Andy Podshadley is the founder and winemaker of Trek Wine in Novato, CA, fusing outdoor passions and winemaking prowess. Taking both its mission and its aesthetic from nature, Trek Wine leads hikes and excursions for local youth in an attempt to cultivate the next generation of outdoor enthusiasts.
Editor's note: This transcript has been lightly edited for clarity and punctuation.
BACKPACKER: Wine and trekking—not a bad combination. How does a winery like Trek Wine pursue both outdoor exploration and making great wine?
Andy Podshadley: Wine is an adventure--when people start drinking wine they usually start with sweet wines and as they progress on their wine trek as they become more educated and their pallet more refined and they move into the bigger wines such as a Cabernet Sauvignon. In my opinion, exploring these new wines is like exploring a new trail. You never know what you will find around the next bend.
BP: Was there a specific trip or hike that inspired the foundation of the winery?
AP: My son and I came up with the name for the winery during a climb up the Grand Teton. It seemed the perfect name, combining my two passions. Many of the treks we have taken around the United States have been awe inspiring - from Havasu Falls to the Grand Tetons to Mt. Whitney and many others. Different terrain and weather, all beautiful in their own way. From all these experiences I strive to bring this beauty into every bottle I make.
BP: How do you feel about drinking en route?
AP: No, because most of the time I hike with youth—no alcohol on those trips. But when my wife and I were first married. I took her on a backpacking trip and I surprised her with a bottle of wine and real wine glasses. And we are currently looking into wine bags that will have wine in them when purchased but when empty can be turned into a water bag. We also sell wine canteens. Relaxing with a glass of wine while soaking in the scenery is a great finish to a day of hiking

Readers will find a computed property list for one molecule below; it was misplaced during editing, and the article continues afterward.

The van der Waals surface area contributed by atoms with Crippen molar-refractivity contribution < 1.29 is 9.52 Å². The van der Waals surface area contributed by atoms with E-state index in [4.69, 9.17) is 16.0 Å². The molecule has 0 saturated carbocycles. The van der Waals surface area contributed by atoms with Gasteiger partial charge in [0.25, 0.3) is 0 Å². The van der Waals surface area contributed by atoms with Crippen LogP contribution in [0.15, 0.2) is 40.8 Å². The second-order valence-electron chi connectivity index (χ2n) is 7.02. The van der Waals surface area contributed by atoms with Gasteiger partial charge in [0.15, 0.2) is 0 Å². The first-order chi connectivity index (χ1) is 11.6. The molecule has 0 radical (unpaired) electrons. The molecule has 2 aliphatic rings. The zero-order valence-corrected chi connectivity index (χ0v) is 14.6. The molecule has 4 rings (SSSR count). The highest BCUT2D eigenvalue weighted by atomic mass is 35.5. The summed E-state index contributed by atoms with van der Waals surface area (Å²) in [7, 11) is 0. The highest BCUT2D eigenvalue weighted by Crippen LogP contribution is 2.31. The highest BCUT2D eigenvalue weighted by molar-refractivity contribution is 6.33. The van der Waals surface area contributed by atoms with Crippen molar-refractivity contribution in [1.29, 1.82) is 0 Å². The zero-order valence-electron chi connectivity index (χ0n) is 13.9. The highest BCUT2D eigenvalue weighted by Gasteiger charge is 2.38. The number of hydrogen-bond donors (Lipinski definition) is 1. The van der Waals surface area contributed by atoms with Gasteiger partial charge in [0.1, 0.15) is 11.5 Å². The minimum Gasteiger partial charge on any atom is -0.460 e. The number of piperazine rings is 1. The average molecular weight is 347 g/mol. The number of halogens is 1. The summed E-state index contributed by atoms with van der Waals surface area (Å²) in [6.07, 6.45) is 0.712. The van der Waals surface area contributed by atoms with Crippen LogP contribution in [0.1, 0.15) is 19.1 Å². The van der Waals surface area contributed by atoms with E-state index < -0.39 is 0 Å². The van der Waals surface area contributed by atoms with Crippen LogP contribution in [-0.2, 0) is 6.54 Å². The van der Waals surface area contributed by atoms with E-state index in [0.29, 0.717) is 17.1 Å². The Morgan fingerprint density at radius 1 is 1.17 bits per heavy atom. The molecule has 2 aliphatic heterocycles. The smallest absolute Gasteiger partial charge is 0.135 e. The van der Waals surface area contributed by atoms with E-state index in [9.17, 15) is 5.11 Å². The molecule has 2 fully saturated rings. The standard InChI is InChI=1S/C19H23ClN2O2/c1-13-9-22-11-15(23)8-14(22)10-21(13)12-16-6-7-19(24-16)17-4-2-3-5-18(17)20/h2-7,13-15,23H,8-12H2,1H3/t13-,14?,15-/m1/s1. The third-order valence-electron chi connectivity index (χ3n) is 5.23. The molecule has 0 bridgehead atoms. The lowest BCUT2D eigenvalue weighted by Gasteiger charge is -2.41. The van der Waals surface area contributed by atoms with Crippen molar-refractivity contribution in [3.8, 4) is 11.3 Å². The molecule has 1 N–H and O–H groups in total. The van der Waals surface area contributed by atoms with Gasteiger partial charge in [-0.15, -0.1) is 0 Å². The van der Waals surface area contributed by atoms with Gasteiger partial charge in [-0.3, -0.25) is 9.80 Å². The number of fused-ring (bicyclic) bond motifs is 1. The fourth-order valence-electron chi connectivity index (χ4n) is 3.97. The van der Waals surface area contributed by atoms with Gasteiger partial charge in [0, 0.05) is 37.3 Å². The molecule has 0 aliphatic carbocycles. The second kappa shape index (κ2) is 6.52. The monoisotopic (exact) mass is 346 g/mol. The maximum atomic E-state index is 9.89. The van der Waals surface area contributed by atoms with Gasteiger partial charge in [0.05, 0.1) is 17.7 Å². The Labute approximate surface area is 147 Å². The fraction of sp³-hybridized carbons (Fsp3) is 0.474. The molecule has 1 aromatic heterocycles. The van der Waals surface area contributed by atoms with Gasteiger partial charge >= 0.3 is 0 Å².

BP: Agreed. You mentioned hiking with youth as a way Trek Wine gives back to the community.
AP: Yes. Trek Winery makes many donations to non-profits. We have a Wounded Warrior Project fundraiser June 28th and we are especially focused on events that help our youth. We actually had a high school and college team come together to construct our tasting room.
BP: I loved the spirit of adventure in the design of the tasting room. Climbing gear décor, a mountain range on the entrance sign, and you mentioned future plans for the national park footage playing on screens behind the bar.
AP: Yeah, and we have aspen trees placed around the winery as well as wood finishes throughout. Our lighting is accented with old lanterns and we have some climbing gear placed around the winery. We have many windows that look out onto our patio with trees and a granite water fall that flows into a large pond--landscaped to look like a mountain scene.
BP: A down-to-earth oasis in the hoity-toity California wine scene. And what's a serious oenophile's draw to Trek Wine?
AP: It’s good. We take great pride in choosing the best grapes for all our wines. We produce small lots (500 cases or less) of each wine. Great care is taken to make the best wine possible. We also want to start inviting Trek Wine fans to join us on planned hikes throughout the year, evoke greater love for outdoor adventure in the wine community.